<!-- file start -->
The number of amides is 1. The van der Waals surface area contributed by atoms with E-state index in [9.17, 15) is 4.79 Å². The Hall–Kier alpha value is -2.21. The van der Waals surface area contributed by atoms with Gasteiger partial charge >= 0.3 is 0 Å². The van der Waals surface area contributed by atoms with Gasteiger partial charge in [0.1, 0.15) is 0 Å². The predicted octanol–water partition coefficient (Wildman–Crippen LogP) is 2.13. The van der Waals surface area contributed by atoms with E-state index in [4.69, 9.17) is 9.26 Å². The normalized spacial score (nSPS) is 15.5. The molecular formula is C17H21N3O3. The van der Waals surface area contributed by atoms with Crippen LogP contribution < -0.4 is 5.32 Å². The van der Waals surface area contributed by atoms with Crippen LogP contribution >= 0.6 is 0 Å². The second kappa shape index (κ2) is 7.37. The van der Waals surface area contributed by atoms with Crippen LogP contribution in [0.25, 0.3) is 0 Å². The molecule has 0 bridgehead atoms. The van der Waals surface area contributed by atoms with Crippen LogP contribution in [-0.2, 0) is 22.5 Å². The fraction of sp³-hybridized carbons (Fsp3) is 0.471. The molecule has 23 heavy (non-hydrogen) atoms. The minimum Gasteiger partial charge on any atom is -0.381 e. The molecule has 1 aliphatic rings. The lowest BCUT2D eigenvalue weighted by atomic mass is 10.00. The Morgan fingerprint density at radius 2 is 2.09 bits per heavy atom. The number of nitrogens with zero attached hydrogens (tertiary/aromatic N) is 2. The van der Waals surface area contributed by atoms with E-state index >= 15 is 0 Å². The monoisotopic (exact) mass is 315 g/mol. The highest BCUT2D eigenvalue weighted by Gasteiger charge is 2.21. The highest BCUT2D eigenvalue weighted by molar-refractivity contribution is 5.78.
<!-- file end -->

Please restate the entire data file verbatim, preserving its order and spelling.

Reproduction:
The number of amides is 1. The van der Waals surface area contributed by atoms with E-state index in [9.17, 15) is 4.79 Å². The Hall–Kier alpha value is -2.21. The van der Waals surface area contributed by atoms with Gasteiger partial charge >= 0.3 is 0 Å². The van der Waals surface area contributed by atoms with Gasteiger partial charge in [0.1, 0.15) is 0 Å². The predicted octanol–water partition coefficient (Wildman–Crippen LogP) is 2.13. The van der Waals surface area contributed by atoms with E-state index in [4.69, 9.17) is 9.26 Å². The normalized spacial score (nSPS) is 15.5. The molecular formula is C17H21N3O3. The van der Waals surface area contributed by atoms with Crippen LogP contribution < -0.4 is 5.32 Å². The van der Waals surface area contributed by atoms with Crippen LogP contribution >= 0.6 is 0 Å². The second kappa shape index (κ2) is 7.37. The van der Waals surface area contributed by atoms with Crippen LogP contribution in [0.25, 0.3) is 0 Å². The molecule has 0 bridgehead atoms. The van der Waals surface area contributed by atoms with Crippen LogP contribution in [-0.2, 0) is 22.5 Å². The fraction of sp³-hybridized carbons (Fsp3) is 0.471. The molecule has 23 heavy (non-hydrogen) atoms. The minimum Gasteiger partial charge on any atom is -0.381 e. The molecule has 1 aliphatic rings. The lowest BCUT2D eigenvalue weighted by atomic mass is 10.00. The Morgan fingerprint density at radius 2 is 2.09 bits per heavy atom. The number of nitrogens with zero attached hydrogens (tertiary/aromatic N) is 2. The van der Waals surface area contributed by atoms with E-state index >= 15 is 0 Å². The monoisotopic (exact) mass is 315 g/mol. The highest BCUT2D eigenvalue weighted by Gasteiger charge is 2.21. The highest BCUT2D eigenvalue weighted by molar-refractivity contribution is 5.78.